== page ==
Powerful, compact
    smoke evacuation unit
    for the OR


For a smoke-free OR

The powerful, compact MEDAP FUMOVAC 700 smoke evacuation unit is designed for continuous operation in the operating room and offers an extremely quiet flow rate of 700 l/min. It fulfils all the requirements of modern HF, RF, ultrasound, and laser surgery. The four-stage high-performance filter is fitted with three inputs of different sizes, tailoring it to suction tubes with a diameter of 22 mm (7/8"), 9.5 mm (3/8"), and 6.4 mm (1/4"). The inputs are protected with magnetic flaps.

MEDAP Fumovac, smoke evacuation unit


  • Hospital / clinic
  • Operating room / anesthesiology
  • ENT practice
  • Gynecology practice
  • Doctor's practice
  • Outpatient surgery center

Compact and lightweight

The dimensions and weight of this device are 50 percent smaller than those of the previous model, ensuring exceptionally easy and space-saving integration into the OR environment. The MEDAP FUMOVAC 700 can be integrated into all conventional HF towers, or it can be placed on the platforms of ceiling supply units.

Control panel

It is operated using just two buttons. LEDs indicate the operating status, selected flow rate, remaining filter lifetime, and possible need for servicing.

High-performance filter

The filter is particularly efficient thanks to its four filter stages, three inputs with magnetic flaps, and a filter lifetime of up to 35 hours. 

Remote switch activator

The automatic HF remote switch activator detects currents when the HF pencils are switched on and off and switches the smoke evacuation unit on and off at the same time. A lag time can be set if desired.

Comprehensive range of
suction tubes

Optimised tube sets allow the best possible smoke evacuation for almost all indications, whether laser or HF surgery or laparoscopy. For laser surgery, flow-optimised tubes with a large inner diameter ensure the greatest possible flow.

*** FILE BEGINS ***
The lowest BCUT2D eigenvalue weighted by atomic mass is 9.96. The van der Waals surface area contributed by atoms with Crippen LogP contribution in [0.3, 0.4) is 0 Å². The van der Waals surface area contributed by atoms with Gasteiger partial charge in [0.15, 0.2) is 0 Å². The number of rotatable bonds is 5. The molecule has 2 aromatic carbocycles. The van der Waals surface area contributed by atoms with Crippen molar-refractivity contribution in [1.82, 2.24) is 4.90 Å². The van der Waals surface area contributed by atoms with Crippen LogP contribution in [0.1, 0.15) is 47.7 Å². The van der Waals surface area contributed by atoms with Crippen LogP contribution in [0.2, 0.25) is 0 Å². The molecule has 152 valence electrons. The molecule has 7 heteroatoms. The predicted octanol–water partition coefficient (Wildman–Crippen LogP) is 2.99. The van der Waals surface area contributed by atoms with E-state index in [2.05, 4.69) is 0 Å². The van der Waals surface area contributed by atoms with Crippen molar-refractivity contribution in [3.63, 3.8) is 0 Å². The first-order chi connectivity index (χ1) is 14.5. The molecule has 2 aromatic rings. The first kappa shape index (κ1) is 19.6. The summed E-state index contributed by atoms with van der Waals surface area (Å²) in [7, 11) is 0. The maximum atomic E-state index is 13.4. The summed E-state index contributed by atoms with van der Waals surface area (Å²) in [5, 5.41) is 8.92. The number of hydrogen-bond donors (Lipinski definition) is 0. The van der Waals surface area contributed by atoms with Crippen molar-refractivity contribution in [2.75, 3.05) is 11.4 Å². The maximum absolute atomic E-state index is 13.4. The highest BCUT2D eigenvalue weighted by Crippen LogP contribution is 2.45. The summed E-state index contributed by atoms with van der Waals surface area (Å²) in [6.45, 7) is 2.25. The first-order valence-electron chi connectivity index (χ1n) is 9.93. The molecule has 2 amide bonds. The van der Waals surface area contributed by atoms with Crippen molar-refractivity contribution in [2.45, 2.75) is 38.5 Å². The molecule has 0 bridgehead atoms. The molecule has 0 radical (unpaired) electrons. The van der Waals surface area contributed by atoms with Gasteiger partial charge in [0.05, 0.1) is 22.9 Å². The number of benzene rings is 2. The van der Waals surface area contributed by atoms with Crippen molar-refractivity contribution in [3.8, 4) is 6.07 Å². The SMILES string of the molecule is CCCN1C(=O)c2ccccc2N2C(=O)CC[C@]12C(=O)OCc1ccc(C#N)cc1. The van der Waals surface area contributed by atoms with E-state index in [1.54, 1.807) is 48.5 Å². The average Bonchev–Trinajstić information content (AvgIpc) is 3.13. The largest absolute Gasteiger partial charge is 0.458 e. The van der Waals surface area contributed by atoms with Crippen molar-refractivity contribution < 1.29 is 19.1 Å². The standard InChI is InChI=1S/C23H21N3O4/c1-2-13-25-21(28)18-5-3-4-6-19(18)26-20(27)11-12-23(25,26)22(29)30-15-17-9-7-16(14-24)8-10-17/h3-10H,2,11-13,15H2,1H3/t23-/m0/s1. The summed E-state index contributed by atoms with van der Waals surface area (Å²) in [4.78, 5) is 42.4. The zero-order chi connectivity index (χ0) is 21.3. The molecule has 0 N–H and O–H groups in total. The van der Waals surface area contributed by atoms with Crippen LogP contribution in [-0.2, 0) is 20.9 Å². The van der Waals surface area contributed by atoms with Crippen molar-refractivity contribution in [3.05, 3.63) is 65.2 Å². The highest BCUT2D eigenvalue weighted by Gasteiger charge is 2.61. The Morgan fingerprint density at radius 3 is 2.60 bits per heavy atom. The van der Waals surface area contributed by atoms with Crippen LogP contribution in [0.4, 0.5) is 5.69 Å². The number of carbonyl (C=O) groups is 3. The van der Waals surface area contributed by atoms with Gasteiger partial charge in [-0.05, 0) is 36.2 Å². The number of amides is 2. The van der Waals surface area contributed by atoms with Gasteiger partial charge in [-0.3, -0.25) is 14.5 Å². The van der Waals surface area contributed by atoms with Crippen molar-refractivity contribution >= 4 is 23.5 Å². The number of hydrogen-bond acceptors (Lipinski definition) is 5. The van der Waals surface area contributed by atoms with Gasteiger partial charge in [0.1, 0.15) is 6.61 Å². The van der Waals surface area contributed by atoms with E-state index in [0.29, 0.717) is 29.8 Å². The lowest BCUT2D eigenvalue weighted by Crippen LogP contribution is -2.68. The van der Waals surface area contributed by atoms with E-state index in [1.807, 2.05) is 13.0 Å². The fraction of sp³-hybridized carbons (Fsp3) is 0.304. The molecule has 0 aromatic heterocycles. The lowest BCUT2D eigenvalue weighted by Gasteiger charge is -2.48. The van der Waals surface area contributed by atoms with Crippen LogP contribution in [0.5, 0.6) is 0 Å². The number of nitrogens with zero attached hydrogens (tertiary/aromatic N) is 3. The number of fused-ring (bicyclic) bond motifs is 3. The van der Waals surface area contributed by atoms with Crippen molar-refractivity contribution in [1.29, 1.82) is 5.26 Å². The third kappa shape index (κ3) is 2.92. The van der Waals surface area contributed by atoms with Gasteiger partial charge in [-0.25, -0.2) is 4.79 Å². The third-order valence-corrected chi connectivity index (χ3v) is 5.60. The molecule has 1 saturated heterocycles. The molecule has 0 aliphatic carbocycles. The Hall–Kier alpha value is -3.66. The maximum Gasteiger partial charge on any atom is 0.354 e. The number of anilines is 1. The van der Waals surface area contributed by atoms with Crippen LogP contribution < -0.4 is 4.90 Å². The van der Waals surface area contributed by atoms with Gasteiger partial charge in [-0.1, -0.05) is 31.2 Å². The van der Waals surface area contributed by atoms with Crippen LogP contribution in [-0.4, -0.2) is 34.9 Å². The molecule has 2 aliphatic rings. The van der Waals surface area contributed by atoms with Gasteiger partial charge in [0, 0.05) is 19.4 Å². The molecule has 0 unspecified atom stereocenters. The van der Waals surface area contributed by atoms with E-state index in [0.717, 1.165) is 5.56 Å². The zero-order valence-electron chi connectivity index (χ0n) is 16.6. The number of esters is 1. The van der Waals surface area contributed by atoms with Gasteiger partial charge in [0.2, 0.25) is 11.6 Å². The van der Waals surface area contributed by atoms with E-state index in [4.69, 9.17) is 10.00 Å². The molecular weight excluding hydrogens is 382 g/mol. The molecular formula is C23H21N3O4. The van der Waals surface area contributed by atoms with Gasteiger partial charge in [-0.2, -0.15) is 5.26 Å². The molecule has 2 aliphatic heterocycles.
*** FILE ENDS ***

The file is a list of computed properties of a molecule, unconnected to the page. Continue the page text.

Complete unit


Complete unit CGS

Technical Data


Art. Nr. HM57525420, HM57525421, HM57525422
Suction capacity

700 l/min

Operating mode

Continuous operation


220-240 V~, 50/60 Hz

Special voltage

100-120 V~, 50/60 Hz

Dimensions (H x W x D)

150 x 280 x 390 mm


5.0 kg (with filter)
4.0 kg (without filter)

Noise level

55 dB(A)

Filter inputs

3 (22 mm / 9.5 mm / 6.4 mm)

Filter lifetime

18 / 24 / 35 h

Filter stages



Isn’t normal ventilation in the operating room sufficient to evacuate surgical smoke?

Normal ventilation in the operating room exchanges the air up to 24 times per hour. This is not sufficient to remove the locally generated aerosols and gases quickly enough to prevent them from posing a danger to the OR team.

Isn’t suction via the central gas supply or electrical surgical aspirators sufficient?

No. These systems reach the following capacities:

  • Central gas supply — vacuum: seldom over 50 l/min
  • Central gas supply — compressed air: seldom over 40 l/min
  • Electrical surgical aspirator — seldom over 60 l/min

Studies have found that a capacity of least 400–600 l/min is necessary for effective smoke evacuation.

In addition, electrical surgical aspirators and suctioning with compressed air via the central gas supply release the air into the operating room again. Since there is no odour filter, the unpleasant odours return to the operating room.

Finally, surgical smoke can also damage the motor in electrical surgical aspirators and the complex mechanisms in tapping units if no special smoke evacuation filter is installed.

How high is the risk of contracting infections through biological substances arising during an operation?

It will always be very difficult to prove that certain biological substances were transmitted to a person during a particular operation and that such material caused a certain disease in that person possibly many years later.